This year’s recipient moved to Washington with his family in 1933 at the tender age of 3, where he soon attended the Washington Primary School, just across the river. Despite moving around a bit during his childhood, his family always called Washington home.
Our award winner went on to earn his college degree from Yale where he participated in the ROTC program. Following graduation, he entered the United States Air Force and became an accomplished pilot of the F-80 Shooting Star, the first American jet to be used in combat and the first to attain 500 mph in level flight. Upon returning home to Washington when his service was complete, he took advantage of the GI Bill and attended UConn law school from which he graduated in 1958.
After a short period of sharing a law practice with another local life long Washingtonian, he opened his own practice in 1960. He continues to practice here to this day.
Our recipient has spent his lifetime giving back to our wonderful community in many, many ways. One of his first selfless acts of contribution dates all the way back to the massive flood that struck Washington in 1955. Following this tragedy, our award winner spent hour after hour, day after day helping local citizens and merchants with the painstaking task of cleaning out stores and restoring homes. Along with other local leaders, our recipient and his family also played a significant role in raising money to rebuild our beloved town.
From 1967 to 1971, our award winner served as Washington’s Probate judge. During his tenure, he took it upon himself to hire a small staff, at his own expense, to bring all the hundreds of recordings up to date so all would run smoothly for his successor.
This year’s award winner also served as our Zoning Board Chairman for 6 years during the late 60s and early 70s. It was a tumultuous time for zoning in Washington and there was even talk at the time of doing away with zoning laws altogether. Under our recipient’s leadership, the commission continued to render fair decisions that helped keep the laws on the books. I think we would all agree that our strong zoning laws are one of the reasons that our town has remained so beautiful and unspoiled over these many decades.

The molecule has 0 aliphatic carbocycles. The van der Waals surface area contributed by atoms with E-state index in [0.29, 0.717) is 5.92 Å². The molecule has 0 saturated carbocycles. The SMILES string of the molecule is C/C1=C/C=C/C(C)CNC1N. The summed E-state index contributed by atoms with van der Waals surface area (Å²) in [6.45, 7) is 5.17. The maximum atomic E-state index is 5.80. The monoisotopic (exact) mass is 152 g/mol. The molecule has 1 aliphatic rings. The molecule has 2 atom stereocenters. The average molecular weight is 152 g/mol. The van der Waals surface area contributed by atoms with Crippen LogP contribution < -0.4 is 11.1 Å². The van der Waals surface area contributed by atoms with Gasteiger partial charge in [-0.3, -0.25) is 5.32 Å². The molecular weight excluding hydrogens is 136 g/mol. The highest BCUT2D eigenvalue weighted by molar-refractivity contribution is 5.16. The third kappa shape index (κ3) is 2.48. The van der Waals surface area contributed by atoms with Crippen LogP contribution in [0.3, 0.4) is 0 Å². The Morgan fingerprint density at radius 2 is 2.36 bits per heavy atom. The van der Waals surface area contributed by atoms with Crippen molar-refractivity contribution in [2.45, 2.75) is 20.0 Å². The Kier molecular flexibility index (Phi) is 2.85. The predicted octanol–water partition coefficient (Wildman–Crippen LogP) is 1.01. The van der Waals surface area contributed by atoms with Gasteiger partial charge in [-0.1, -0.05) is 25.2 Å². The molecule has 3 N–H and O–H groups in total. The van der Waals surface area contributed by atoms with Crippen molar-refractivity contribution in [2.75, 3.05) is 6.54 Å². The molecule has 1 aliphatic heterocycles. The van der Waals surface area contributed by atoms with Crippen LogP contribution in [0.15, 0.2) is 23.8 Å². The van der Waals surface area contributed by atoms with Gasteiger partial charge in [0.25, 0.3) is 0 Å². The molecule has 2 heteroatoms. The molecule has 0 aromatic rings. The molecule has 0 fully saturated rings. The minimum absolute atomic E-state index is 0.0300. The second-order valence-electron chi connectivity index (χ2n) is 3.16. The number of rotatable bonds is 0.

Another passion of this year’s recipient has been the Parks & Recreation commission. While not serving in any official capacity, he was instrumental in supporting many of their initiatives including organizing the effort to build our Pavilion by the baseball field, as well as the recent improvements there that I’m sure you all have noticed. It was our recipient’s desire to see an inviting, public place for all Washingtonians to enjoy and have a central place that fosters community.
Perhaps our award winner’s most lasting contribution to our town has been his stewardship of the Washington Citizen’s Scholarship Fund. He has been the President since the fund’s inception in 1965 and has put in countless hours to ensure the fund’s continued growth and success. Beginning with a donation of only $2400, this year the Fund will award just over $200,000 in scholarships.
Our recipient has dedicated himself to the service of this great nation and this great community for all of his adult life. His leadership of key civic organizations and his tireless effort to make our home a better place for all Washingtonians, makes him an Exceptional Citizen, one who truly embodies the extraordinary qualities that exemplified Stephen’s life.
I am very proud to announce this year’s winner of the Major Stephen Reich Award for Exceptional Citizenship is Mr. Linc Cornell.